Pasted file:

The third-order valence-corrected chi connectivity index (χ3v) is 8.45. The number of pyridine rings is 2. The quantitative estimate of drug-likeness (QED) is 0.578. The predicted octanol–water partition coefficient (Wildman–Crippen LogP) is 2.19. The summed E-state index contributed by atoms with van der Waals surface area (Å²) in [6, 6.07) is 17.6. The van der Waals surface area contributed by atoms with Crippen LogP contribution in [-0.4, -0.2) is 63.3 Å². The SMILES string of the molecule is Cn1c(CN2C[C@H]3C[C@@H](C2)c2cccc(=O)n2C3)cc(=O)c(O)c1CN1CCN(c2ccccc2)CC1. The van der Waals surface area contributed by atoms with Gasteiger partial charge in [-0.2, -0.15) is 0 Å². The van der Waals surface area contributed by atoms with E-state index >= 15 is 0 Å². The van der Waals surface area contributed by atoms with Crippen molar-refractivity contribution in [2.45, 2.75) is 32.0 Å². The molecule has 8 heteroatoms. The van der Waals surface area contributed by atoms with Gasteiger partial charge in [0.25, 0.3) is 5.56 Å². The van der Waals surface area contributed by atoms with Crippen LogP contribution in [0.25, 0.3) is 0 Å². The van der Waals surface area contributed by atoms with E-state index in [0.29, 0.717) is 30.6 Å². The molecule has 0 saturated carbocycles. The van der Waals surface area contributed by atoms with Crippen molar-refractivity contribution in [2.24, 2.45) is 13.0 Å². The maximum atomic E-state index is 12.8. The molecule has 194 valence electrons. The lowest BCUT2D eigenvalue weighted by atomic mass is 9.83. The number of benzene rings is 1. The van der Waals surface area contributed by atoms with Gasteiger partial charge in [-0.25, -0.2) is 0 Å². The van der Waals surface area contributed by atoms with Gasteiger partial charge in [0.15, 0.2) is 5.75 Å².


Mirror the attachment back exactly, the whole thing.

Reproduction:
The third-order valence-corrected chi connectivity index (χ3v) is 8.45. The number of pyridine rings is 2. The quantitative estimate of drug-likeness (QED) is 0.578. The predicted octanol–water partition coefficient (Wildman–Crippen LogP) is 2.19. The summed E-state index contributed by atoms with van der Waals surface area (Å²) in [6, 6.07) is 17.6. The van der Waals surface area contributed by atoms with Crippen LogP contribution in [-0.4, -0.2) is 63.3 Å². The SMILES string of the molecule is Cn1c(CN2C[C@H]3C[C@@H](C2)c2cccc(=O)n2C3)cc(=O)c(O)c1CN1CCN(c2ccccc2)CC1. The van der Waals surface area contributed by atoms with Gasteiger partial charge in [-0.2, -0.15) is 0 Å². The van der Waals surface area contributed by atoms with E-state index >= 15 is 0 Å². The van der Waals surface area contributed by atoms with Crippen molar-refractivity contribution in [2.45, 2.75) is 32.0 Å². The molecule has 8 heteroatoms. The van der Waals surface area contributed by atoms with Gasteiger partial charge in [0.25, 0.3) is 5.56 Å². The van der Waals surface area contributed by atoms with Crippen LogP contribution in [0.25, 0.3) is 0 Å². The van der Waals surface area contributed by atoms with E-state index in [0.29, 0.717) is 30.6 Å². The molecule has 0 saturated carbocycles. The van der Waals surface area contributed by atoms with Crippen molar-refractivity contribution in [2.24, 2.45) is 13.0 Å². The maximum atomic E-state index is 12.8. The molecule has 194 valence electrons. The lowest BCUT2D eigenvalue weighted by atomic mass is 9.83. The number of benzene rings is 1. The van der Waals surface area contributed by atoms with Gasteiger partial charge in [-0.25, -0.2) is 0 Å². The van der Waals surface area contributed by atoms with Gasteiger partial charge in [0.15, 0.2) is 5.75 Å².